As is the case in any market boom, the classification of what is considered high or low risk becomes increasing stretched. One needs to look no further than the pages of Australian Financial Review and the many advertisements throughout. In this case, we aren’t referring to the regular plastering of the increasingly irrelevant, vertically integrated Evan’s Dixon financial advisers, but rather the series of products offering incredible yields as an alternative to term deposits. The case in point is IPO Wealth, an investment opportunity that is restricted to wholesale investors, or those with over $2.5m to invest. The headline itself attracts people due to the appearance of exclusivity; yet it isn’t exclusive at all. As an investor in IPO Wealth, you will receive a return of 3.75% on the 12 month option or 4.95% for the five year option; sounds great right? Perhaps if you are comfortable investing into high risk pre-IPO smaller companies, as that’s what your investment is used for. Your contribution to the fund will be lent to business seeking to list on the ASX in future years, many of which may not. According to external research the fund is structured such that if the investments are successful, your return will be capped, and if it is not, you will be fully exposed to the downside risk…..IPO Wealth has recently been joined by its sister company Mayfair Platinum, which appears to offer a similar product.
Complex Debt Products
The reduction in lending by the major banks has resulted in a surge in the non-bank lending sector. As the increased demand for loans increases, so does the need for capital. The result has been the likes of Wingate Partners, Trilogy Funds, Latrobe Financial and Think Tank, entering the market with high yielding products. Now we aren’t saying there is anything wrong with these products, but its important for investors to understand what they are investing into. The funds issued by each of these managers are used to fund loans, some simply mortgages but others mezzanine construction finance, unsecured corporate lending and the like. Further, many of these products are tranched in that different investors agree to different terms in the event of capital loss, in return for higher or lower expenses. The structures are complex and not for the uninitiated. Take for instance the recent bankruptcy of developer Ralan, which owed $500m to creditors including Wingate Partners and Westpac. We’d suggest these events will only become more regular in the years ahead.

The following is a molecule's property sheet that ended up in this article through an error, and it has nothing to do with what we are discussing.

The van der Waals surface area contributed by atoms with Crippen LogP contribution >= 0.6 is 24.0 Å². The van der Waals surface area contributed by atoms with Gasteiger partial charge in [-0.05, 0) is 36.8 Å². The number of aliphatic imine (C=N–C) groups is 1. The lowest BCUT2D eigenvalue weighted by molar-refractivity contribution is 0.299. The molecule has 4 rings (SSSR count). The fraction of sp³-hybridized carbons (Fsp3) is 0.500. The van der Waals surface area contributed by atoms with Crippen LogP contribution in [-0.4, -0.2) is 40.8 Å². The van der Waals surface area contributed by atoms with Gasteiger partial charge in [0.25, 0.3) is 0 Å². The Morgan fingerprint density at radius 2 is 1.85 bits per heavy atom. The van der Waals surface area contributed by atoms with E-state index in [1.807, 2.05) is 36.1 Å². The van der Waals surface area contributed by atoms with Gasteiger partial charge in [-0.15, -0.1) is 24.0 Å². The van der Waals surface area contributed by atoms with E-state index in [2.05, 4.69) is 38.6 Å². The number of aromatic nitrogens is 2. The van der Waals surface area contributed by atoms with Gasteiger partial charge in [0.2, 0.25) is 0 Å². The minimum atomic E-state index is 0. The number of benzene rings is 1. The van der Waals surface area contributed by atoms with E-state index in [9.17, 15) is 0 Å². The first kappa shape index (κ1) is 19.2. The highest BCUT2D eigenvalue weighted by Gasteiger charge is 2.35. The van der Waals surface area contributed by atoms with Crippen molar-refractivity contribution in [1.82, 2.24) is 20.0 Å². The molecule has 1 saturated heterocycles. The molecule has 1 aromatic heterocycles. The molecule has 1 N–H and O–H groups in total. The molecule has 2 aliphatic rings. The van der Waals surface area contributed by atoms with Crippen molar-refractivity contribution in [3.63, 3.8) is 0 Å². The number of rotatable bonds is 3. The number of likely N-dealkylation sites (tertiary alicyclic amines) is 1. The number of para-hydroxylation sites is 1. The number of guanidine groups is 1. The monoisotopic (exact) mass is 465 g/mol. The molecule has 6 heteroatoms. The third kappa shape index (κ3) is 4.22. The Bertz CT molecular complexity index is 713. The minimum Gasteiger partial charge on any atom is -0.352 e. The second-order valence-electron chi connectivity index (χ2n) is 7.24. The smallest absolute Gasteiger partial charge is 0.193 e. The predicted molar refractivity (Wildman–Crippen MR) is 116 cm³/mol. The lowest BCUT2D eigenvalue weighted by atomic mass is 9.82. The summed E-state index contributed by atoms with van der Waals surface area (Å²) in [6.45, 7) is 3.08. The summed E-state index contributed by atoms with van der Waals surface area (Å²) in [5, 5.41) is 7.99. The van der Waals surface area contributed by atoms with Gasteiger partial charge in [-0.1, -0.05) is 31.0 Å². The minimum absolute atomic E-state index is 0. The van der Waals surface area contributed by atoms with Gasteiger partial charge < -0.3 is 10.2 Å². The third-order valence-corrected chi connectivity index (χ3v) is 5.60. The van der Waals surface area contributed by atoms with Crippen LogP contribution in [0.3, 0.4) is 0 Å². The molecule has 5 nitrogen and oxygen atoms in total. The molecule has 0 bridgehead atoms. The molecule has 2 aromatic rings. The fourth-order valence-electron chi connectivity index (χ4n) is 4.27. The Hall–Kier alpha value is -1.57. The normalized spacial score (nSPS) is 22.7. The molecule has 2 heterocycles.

We will highlight this in greater detail later in this issue, however, recent conversations with a number of industry participants raised some concerns about a number of highly popular investment strategies. The first was the growing Peer to Peer lending sector, where an investor is able to lend directly to a borrower, outside of the restrictions of a bank. This all sounds well and good, however, the question is why these people aren’t borrowing from a bank rather than paying the 10-20% interest they are charged. We heard anecdotal evidence of soon to be incarcerated borrowers taking out hefty loans, borrowers taking loans to pay out other loans and defaults increasing exponentially. The second case, was the recent ASX-listing in the ever popular Listed Investment Company space. The fund was promising an incredible yield through a diversified portfolio of loans to corporate businesses, but looking more closely the entire portfolio of loans was below BBB and not considered investment grade. As we highlight later, the probably of default as companies move from AAA to CCC grows quickly.
Inflated company valuations
Many people will say we are simply jealous that we missed out on the incredible growth of the likes of Afterpay; yet the companies valuation beggars belief. It doesn’t have a price earnings ratio because it has never made a profit. The company is now valued at $5.9bn, making it the same size as AMP, which has over $300bn in assets under management, yet all it does is offer a technologically advanced lay- by service. Of increasing concern is the manner in which investors are reacting to bad news in relation to this and other similar growth companies. When news of inappropriate loans, increasing delinquencies, the legal appointment or external auditors or reprimands from the Australian Money Laundering Task Force are announced, the company simply continues to march higher. What is most concerning to us in the case of Afterpay, has been the ‘changing of the guard’ that has occurred in last 6 to 12 months and highlighted by Commsec. Basically, the early backers of Afterpay, being institutions, fund managers and sophisticated investors, have been selling out quickly with the buyers being mum and dad retail investors trading through Comsec.
Companies reaching too far for growth
As experienced before the GFC, management and boards have a tendency to be overly enthusiastic about investment opportunities when money is cheap. Some notable examples last time around were the likes of Slater and Gordon expanding into the UK (and nearly going bankrupt), Newcrest buying the troublesome PNG Lihir mine and BHP Billiton making its ill-fated expansion into the shale oil sector. The story seems to be coming around again with a number of culprits domestically and globally popping up. Consider for example Japan Post’s purchase of Toll Holdings and subsequent writedown by $4.7bn, electricity retailer Origin Energy’s cancelled acquisition of telecommunications provider Vocus Group, after stating that its service was considered a ‘new type of infrastructure’. More recently Wesfarmers, free from its disastrous UK expansion and the sale of Coles Group, announced offers for a number of high risk commodity plays linked to the still unfounded battery storage thematic.
‘It’s only natural’
As Crowded House sang in 1991 during our last recession, it’s only natural that we should seek yield in an interest starved world. It’s all well and good to benefit from higher returns in the short-term whilst the economies supporting these markets remain solid, but will the relative peace continue? Or are we bound for a difficult period for markets? If your concerned about the US trade war or the growing likelihood of a global recession, it will pay to know exactly what it is you are invested into.